Another type of data to collect relates to campus climate, which differs from asking for information that the institution already has. The methodologies often include surveys, focus groups and interviews. Climate studies may be a significant undertaking, yet they can yield keen insights because they allow personal stories to emerge. They help leaders understand the actual experience of students, faculty and staff in ways that numbers alone cannot.

Ensure a comprehensive diversity plan. In addition to the need to understand current and emerging issues, boards should ensure that the institution has an intentional plan to encourage campus diversity and equity for students, faculty and staff. Such questions include: Is the plan appropriate? Does it address the right elements? Is it consistent with other institutional goals and priorities, such as those outlined in the strategic plan? Are the milestones and metrics sensible? How realistic is the timeline? Does it clarify who is responsible for what?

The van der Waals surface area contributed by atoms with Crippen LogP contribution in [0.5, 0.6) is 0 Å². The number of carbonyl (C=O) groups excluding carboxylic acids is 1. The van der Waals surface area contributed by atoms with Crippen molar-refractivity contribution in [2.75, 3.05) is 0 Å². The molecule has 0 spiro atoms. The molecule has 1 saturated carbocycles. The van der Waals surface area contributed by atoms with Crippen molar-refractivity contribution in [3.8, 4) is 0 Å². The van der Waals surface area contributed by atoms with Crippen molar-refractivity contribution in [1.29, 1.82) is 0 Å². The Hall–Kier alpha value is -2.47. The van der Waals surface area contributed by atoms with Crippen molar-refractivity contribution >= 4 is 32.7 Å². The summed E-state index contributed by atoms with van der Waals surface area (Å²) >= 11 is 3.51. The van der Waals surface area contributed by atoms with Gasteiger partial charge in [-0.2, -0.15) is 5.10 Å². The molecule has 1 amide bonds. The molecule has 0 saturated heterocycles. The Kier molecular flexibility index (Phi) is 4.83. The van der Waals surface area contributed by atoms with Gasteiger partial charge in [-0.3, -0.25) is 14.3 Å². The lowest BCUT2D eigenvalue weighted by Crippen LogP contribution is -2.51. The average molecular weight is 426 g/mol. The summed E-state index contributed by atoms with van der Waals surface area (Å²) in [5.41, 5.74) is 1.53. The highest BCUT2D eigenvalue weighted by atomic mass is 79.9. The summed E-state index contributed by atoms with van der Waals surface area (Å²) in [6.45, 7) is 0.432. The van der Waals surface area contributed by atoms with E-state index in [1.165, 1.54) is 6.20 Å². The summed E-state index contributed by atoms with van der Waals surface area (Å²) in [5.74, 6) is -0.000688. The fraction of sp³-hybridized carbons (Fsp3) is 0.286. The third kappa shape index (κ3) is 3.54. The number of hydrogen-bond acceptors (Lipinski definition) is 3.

Hold the president accountable. A primary responsibility of boards is to ensure progress on institutional milestones and goals, and they do this by holding the president accountable. In turn, the board should be assured that the president is holding his or her staff and the faculty accountable for progress, as well. By being explicit about their expectations, the board sends an important signal that it too cares about equity in a sustained and systematic manner.

That said, any new goals must work in concert with other presidential priorities. Unrealistic goals and a constantly changing set of priorities do little to advance the institution or provide an effective North Star for progress.

Support the president. When the institution faces difficult and challenging issues -- as those involving race, diversity and inclusivity frequently are -- a board will also often need to counsel and support the president. Many presidents have and will come under fire for lack of perceived progress on objectives related to diversity and equity. While some deserve the criticisms they receive, others are and have been working diligently on this agenda.